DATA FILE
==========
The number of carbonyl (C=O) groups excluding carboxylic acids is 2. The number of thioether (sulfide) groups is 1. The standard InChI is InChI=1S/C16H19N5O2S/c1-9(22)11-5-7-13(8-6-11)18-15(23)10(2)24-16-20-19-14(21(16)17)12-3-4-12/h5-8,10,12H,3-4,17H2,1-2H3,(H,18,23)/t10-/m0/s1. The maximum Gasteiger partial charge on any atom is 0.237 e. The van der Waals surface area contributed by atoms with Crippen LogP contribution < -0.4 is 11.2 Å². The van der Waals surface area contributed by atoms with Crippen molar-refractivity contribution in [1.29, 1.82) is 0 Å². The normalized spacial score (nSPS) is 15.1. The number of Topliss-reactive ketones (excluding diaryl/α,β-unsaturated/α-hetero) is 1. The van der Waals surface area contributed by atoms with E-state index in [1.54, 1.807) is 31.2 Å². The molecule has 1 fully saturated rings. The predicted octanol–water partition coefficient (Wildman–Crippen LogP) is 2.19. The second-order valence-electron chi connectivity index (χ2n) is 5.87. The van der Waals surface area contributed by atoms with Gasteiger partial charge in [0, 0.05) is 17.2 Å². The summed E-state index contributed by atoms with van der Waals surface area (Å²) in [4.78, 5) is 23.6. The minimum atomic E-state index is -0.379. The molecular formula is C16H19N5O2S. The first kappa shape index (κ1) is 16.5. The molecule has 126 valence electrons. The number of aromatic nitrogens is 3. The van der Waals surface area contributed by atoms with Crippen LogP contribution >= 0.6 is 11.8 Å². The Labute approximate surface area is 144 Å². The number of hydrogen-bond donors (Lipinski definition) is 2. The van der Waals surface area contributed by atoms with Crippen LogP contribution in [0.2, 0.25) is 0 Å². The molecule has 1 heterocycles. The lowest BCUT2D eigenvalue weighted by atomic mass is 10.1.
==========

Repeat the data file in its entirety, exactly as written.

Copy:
The number of carbonyl (C=O) groups excluding carboxylic acids is 2. The number of thioether (sulfide) groups is 1. The standard InChI is InChI=1S/C16H19N5O2S/c1-9(22)11-5-7-13(8-6-11)18-15(23)10(2)24-16-20-19-14(21(16)17)12-3-4-12/h5-8,10,12H,3-4,17H2,1-2H3,(H,18,23)/t10-/m0/s1. The maximum Gasteiger partial charge on any atom is 0.237 e. The van der Waals surface area contributed by atoms with Crippen LogP contribution < -0.4 is 11.2 Å². The van der Waals surface area contributed by atoms with Crippen molar-refractivity contribution in [1.29, 1.82) is 0 Å². The normalized spacial score (nSPS) is 15.1. The number of Topliss-reactive ketones (excluding diaryl/α,β-unsaturated/α-hetero) is 1. The van der Waals surface area contributed by atoms with E-state index in [1.54, 1.807) is 31.2 Å². The molecule has 1 fully saturated rings. The predicted octanol–water partition coefficient (Wildman–Crippen LogP) is 2.19. The second-order valence-electron chi connectivity index (χ2n) is 5.87. The van der Waals surface area contributed by atoms with Gasteiger partial charge in [0, 0.05) is 17.2 Å². The summed E-state index contributed by atoms with van der Waals surface area (Å²) in [4.78, 5) is 23.6. The minimum atomic E-state index is -0.379. The molecular formula is C16H19N5O2S. The first kappa shape index (κ1) is 16.5. The molecule has 126 valence electrons. The number of aromatic nitrogens is 3. The van der Waals surface area contributed by atoms with Crippen LogP contribution >= 0.6 is 11.8 Å². The Labute approximate surface area is 144 Å². The number of hydrogen-bond donors (Lipinski definition) is 2. The van der Waals surface area contributed by atoms with Crippen LogP contribution in [0.2, 0.25) is 0 Å². The molecule has 1 heterocycles. The lowest BCUT2D eigenvalue weighted by atomic mass is 10.1.